He explains: “When you have the chance to earn good money as footballers, it is important to know when to give back, especially for the African continent that suffers from many problems. It is our duty and it is what we try to teach to our young players.”
Diambars, which means “champions” in Wolof – the language of Senegal – initially operated with a presence in France and a camp in Senegal, but recent success has enabled a centre in South Africa. Jimmy even hopes to expand to Scotland.
The charity recruits around fifty 13-year-old boys each season and, while no guarantees can be made about a successful football career, many of the graduates have the opportunity to go on to university or employment afterwards.
However, with between 4000 and 5000 applications received every year, only the very best players can be recruited.
This year’s crop of players at the Senegal centre look to have a promising future, with over 75 per cent pass marks in their final year exams, compared to the national average of 45 per cent in the country.
By educating the players, the charity aims to avoid the situation from the past where young promising African footballers were taken to Europe and often abandoned when they failed to make the grade, leaving them with nothing to fall back on.
Jean-Claude Mbouvin, of the charity Culture Foot Solidaire, knows of 800 African boys who have been effectively ‘lost’ in Europe, while others put the figure as high as 5000 children.
Students live an almost military regime of football training and education at Jimmy’s academy, where they enjoy free food and accommodation for the duration of their five-year stay – a luxury which millions of African boys their age can only dream of.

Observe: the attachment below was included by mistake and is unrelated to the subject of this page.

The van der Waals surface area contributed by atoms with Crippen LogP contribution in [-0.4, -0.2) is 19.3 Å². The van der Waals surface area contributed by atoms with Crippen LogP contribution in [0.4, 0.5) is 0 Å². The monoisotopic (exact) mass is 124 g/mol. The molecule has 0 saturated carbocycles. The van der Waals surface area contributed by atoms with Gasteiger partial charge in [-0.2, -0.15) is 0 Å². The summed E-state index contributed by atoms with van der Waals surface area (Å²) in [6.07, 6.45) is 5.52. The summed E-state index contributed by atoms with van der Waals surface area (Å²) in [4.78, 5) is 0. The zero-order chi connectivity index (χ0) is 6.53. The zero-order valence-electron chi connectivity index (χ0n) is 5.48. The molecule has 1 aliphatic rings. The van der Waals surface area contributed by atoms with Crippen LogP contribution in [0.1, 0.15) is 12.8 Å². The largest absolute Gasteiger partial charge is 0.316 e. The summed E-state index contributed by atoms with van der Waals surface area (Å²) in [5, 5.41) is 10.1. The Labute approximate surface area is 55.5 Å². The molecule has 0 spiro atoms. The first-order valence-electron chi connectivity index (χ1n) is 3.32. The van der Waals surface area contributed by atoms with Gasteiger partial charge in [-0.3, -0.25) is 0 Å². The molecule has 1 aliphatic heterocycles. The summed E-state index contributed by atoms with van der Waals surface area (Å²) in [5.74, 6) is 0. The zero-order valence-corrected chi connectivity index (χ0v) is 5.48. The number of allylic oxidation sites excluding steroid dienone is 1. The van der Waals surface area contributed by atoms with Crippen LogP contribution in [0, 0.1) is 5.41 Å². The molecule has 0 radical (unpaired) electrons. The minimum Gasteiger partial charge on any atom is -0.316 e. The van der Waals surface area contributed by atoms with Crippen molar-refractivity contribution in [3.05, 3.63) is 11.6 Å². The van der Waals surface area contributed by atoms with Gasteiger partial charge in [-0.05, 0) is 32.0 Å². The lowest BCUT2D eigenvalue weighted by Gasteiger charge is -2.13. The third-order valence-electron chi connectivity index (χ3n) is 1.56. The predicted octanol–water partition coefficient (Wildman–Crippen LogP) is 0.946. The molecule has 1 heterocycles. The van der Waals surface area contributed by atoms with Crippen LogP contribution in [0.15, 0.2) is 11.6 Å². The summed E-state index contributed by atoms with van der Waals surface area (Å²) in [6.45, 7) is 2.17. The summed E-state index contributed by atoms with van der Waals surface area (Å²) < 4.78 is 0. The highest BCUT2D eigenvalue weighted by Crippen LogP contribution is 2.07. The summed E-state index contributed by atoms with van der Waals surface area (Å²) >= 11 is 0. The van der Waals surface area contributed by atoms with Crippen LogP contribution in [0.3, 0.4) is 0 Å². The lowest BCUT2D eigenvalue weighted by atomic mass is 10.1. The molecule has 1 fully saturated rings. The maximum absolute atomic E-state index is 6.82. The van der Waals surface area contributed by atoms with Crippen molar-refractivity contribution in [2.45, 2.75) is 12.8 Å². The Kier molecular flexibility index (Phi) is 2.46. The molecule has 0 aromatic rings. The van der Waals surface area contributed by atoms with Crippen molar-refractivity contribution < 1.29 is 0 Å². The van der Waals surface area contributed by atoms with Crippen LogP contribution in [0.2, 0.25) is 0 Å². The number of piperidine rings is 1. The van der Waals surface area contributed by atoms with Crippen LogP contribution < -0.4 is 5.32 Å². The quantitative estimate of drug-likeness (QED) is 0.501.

Given that 50 per cent of men in Senegal cannot read or write, Diambars is succeeding where governments and billions of dollars of investment have failed – a true testament to the work of Boco, who believes that football and education is the way forward.
While only 20 per cent of Diambars boys will go on to play some kind of professional football – often at low-paying African teams – a few will make it through to the elite European leagues each year.
In terms of success, the charity is doing very well with graduates being sold to clubs around Europe, or going on to study at university.
The message of “giving back” is one that the graduates take on their travels, knowing that their success is a matter of life and death for the charity.
Mark David Chapman, killer of John Lennon, has told the parole board in New York that by killing the Beatle he would become a ‘somebody’.
Now, coming up to the 30th anniversary of the legend’s death, his murderer is once again appealing for freedom. He claims to have found Jesus during his incarceration and told the parole board, “I know him, he is with me, he is with me now, he is helping me speak to you now.”
Chapman, now 55, murdered Lennon outside of his New York apartment in December of 1980 and in June 1981 was sentenced for life with parole eligibility after 20 years. Being denied parole for the sixth time – the board commenting that they were still concerned about his disregard for the norms of society – Chapman also told the committee that: “I felt that by killing John Lennon I would become somebody and instead of that I became a murderer and murderers are not somebodies.”
A former security guard, Chapman also told of a list of people he wanted to kill. John Lennon topped the list, including talk show host Johnny Carson and actress Elizabeth Taylor.
Chapman is currently being held at the Attica Correctional Facility in New York State.
Royal rescue – Prince William will start as a co-pilot for RAF missions from the Valley airbase on Anglesey
Prince William admits his training to qualify as an RAF search and rescue pilot has been “challenging”.
The prince, known as Flt Lt William Wales, graduates after a 19-month programme at RAF Valley on Anglesey.
“The course has been challenging, but I have enjoyed it immensely,” The Prince said.
He will spend the next three years at the base flying rescue missions, potentially all over the UK.